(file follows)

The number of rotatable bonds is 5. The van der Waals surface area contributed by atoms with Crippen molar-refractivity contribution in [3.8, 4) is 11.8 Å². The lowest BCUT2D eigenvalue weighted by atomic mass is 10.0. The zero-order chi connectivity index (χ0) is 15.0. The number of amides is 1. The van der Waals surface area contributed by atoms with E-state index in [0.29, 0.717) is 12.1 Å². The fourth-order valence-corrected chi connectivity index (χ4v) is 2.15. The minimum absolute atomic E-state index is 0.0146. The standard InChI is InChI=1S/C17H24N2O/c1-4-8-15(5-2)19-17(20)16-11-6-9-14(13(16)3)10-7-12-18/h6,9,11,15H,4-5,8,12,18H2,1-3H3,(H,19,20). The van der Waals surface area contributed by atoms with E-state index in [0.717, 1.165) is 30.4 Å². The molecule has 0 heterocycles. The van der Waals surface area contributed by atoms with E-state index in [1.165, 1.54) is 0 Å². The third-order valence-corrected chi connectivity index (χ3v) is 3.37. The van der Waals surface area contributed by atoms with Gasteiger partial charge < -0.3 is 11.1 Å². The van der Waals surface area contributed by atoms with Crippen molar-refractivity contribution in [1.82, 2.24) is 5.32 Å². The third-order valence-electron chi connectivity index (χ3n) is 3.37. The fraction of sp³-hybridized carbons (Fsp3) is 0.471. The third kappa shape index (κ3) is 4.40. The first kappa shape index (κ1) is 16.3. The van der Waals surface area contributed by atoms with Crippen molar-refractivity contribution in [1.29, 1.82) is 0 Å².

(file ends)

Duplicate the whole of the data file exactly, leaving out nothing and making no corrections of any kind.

The number of rotatable bonds is 5. The van der Waals surface area contributed by atoms with Crippen molar-refractivity contribution in [3.8, 4) is 11.8 Å². The lowest BCUT2D eigenvalue weighted by atomic mass is 10.0. The zero-order chi connectivity index (χ0) is 15.0. The number of amides is 1. The van der Waals surface area contributed by atoms with E-state index in [0.29, 0.717) is 12.1 Å². The fourth-order valence-corrected chi connectivity index (χ4v) is 2.15. The minimum absolute atomic E-state index is 0.0146. The standard InChI is InChI=1S/C17H24N2O/c1-4-8-15(5-2)19-17(20)16-11-6-9-14(13(16)3)10-7-12-18/h6,9,11,15H,4-5,8,12,18H2,1-3H3,(H,19,20). The van der Waals surface area contributed by atoms with E-state index in [0.717, 1.165) is 30.4 Å². The molecule has 0 heterocycles. The van der Waals surface area contributed by atoms with E-state index in [1.165, 1.54) is 0 Å². The third-order valence-corrected chi connectivity index (χ3v) is 3.37. The van der Waals surface area contributed by atoms with Gasteiger partial charge < -0.3 is 11.1 Å². The van der Waals surface area contributed by atoms with Crippen molar-refractivity contribution in [1.82, 2.24) is 5.32 Å². The third-order valence-electron chi connectivity index (χ3n) is 3.37. The fraction of sp³-hybridized carbons (Fsp3) is 0.471. The third kappa shape index (κ3) is 4.40. The first kappa shape index (κ1) is 16.3. The van der Waals surface area contributed by atoms with Crippen molar-refractivity contribution in [1.29, 1.82) is 0 Å².